Antifouling Paint : A Double Edged Sword !

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  • Innovation in the field of ship hull coatings is helping to improve fuel efficiency.
  • If not treated with special coatings, small marine organisms can accumulate on a ship’s hull and increase the vessel’s resistance in water, leading to higher fuel consumption.
  • Furthermore, the sections of ships below the waterline become vehicles for the transfer and spread of aquatic invasive species such as zebra mussels, barnacles, and tunicates.

Before diving into the specifics of hull coatings, their benefits, environmental impacts, technological advances and how they are regulated, let’s look at why they are needed in the first place.

About Biofouling

Have you ever noticed the buildup of algae or shellfish on the submerged parts of waterside structures such as the pillars of a pier? If so, you have witnessed biofouling. Through this process, also referred to as marine growth, marine organisms and species settle and accumulate on the many surfaces, nooks, and crannies of underwater structures. When biofouling occurs on the hulls, propellers, intakes, and other parts of ships that contact the water, marine species can ‘hitch a ride’ from their home ecosystem to a new one. They are then considered invasive species because they are disturbing the new ecosystem’s balance which can threaten the survival of native species in the area.

When marine species attach to ships, they roughen the hulls, which creates friction and drag through the water. This resistance causes ships to use more fuel and emit more air pollutants and greenhouse gasses during their voyages. And not only is a higher fuel consumption bad for the environment, it raises the operational cost for ship operators and, ultimately, for consumers worldwide who depend on marine shipping for access to goods and commodities. In-water friction caused by hulls and propellers fouled with marine organisms can also influence the levels of underwater noise ships emit in the marine environment. 

Are Antifouling Paints Harmful To Marine Life?

Anti-fouling coatings are a type of paint applied to the hull of a ship to prevent marine species and organisms – barnacles, zebra mussels, algae, and more – from attaching to the surfaces of vessels that contact water. By doing so, anti-fouling paints play an important role in preventing the transfer and spread of invasive species by ships and ensuring that commercial vessels can navigate without unnecessary resistance, improving their flow in the water, and the overall performance and sustainability of their voyages.

Hull coatings are not new. For centuries, sailors and mariners have been trying to prevent aquatic life from growing on ships through hull linings, notably thin sheets of copper nailed to the hulls. Because of its toxicity to marine organisms, copper was the preferred solution against biofouling since the early days of marine transportation. But because it accelerates corrosion, copper was no longer a viable solution when iron replaced wood as the predominant material used for ship building.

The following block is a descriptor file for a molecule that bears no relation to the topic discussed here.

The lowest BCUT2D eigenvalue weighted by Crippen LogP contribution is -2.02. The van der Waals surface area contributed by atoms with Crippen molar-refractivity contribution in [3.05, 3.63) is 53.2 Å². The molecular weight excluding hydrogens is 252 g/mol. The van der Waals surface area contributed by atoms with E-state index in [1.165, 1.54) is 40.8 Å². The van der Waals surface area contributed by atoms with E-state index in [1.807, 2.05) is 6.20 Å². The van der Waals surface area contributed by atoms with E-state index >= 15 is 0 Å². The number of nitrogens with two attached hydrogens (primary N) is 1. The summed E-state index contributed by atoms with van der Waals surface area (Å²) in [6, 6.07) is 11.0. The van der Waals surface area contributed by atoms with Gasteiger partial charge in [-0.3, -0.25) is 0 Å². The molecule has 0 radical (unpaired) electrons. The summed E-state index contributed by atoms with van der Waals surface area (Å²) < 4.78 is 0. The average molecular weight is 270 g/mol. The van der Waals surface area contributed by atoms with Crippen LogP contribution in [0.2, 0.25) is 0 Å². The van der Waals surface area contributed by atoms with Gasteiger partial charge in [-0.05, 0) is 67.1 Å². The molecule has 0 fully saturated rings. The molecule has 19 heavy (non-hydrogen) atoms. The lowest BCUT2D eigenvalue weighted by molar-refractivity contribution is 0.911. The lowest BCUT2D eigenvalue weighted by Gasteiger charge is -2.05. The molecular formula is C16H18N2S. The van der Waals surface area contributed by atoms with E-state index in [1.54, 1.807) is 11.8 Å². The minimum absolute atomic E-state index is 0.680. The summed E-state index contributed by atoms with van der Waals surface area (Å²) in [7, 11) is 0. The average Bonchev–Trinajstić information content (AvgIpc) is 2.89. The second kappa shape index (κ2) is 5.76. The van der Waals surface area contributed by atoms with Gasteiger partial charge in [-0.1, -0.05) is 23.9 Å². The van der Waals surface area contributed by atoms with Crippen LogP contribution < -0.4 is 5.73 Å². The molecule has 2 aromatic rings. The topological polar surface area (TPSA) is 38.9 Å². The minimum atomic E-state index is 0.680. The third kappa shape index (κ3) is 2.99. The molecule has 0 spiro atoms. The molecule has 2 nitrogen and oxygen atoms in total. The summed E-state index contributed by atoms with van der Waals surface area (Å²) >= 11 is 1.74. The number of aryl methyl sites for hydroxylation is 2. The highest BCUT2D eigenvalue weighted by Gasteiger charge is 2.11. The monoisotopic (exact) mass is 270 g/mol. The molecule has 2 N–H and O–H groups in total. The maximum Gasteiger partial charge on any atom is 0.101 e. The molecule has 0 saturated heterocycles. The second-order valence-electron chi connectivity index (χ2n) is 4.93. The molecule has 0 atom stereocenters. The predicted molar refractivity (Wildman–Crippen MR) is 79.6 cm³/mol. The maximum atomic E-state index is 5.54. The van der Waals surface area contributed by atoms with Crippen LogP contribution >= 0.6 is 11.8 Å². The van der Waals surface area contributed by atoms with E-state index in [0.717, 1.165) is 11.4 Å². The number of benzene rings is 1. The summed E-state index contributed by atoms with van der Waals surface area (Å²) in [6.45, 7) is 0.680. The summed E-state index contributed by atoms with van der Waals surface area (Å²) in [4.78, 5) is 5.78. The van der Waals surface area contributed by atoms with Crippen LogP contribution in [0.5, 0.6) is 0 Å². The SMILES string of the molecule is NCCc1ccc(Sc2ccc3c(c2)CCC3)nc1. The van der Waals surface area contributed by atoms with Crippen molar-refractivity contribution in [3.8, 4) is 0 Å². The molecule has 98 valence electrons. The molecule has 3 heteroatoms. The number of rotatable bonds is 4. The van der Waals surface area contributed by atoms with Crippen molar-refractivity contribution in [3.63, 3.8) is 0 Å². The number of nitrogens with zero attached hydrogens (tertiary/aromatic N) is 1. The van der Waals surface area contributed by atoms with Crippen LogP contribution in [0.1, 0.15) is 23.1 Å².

Although effective at preventing bioaccumulation, these paints – made from compounds such as copper, arsenic, and other biocides – eventually flake off or leach out into the water releasing harmful chemicals into the marine environment. Those toxic compounds are being ingested by marine organisms, contaminating the food chain, and disrupting the growth of marine life. Low friction anti-fouling paints that make it harder for marine life to attach – rather than killing it – are an alternative.

New Antifouling Technologies

Three Canadian companies are working on antifouling technologies that are both safe for the marine environment and improve the efficiency of ship voyages.

  • A20 Advanced Materials Inc : To prevent pollution of anti-fouling paints into the marine environment, Vancouver-based A20 Advanced Materials Inc. has developed a novel underwater adhesive that can prevent corrosion and enable durable bonding of low-friction foul-release coatings. Using proprietary self-healing technology, their non-toxic coating can extend the working lifetime of marine assets while improving vessel efficiency through reduced drag. 
  • Graphite Innovation & Technologies (GIT): This Halifax-based organization has taken a different path by developing a durable low-friction coating impregnated with microscopic graphene particles that make it extremely slippery and durable. In addition to making it hard for marine organisms to attach to the slippery surface, this coating contains no biocides to leach out nor microplastics to flake off. It also has surprising sound deadening properties. 
  • Mirapakon: Quebec-based company Mirapakon is working on bringing to market a silicon-based coating – that is free of toxic compounds – developed by the U.S. Navy, with the primary goal of improving the efficiency of maritime activities such as shipping. This includes fuel economy provided by hulls that are free of organisms that could create in-water resistance. 

Anti-fouling coatings appear to be a win-win solution by preventing the spread of invasive species and reducing air emissions from ships. But, in many instances, actions and solutions meant to solve a specific problem often come with unintended consequences and environmental trade-offs.

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Source: Clearseas

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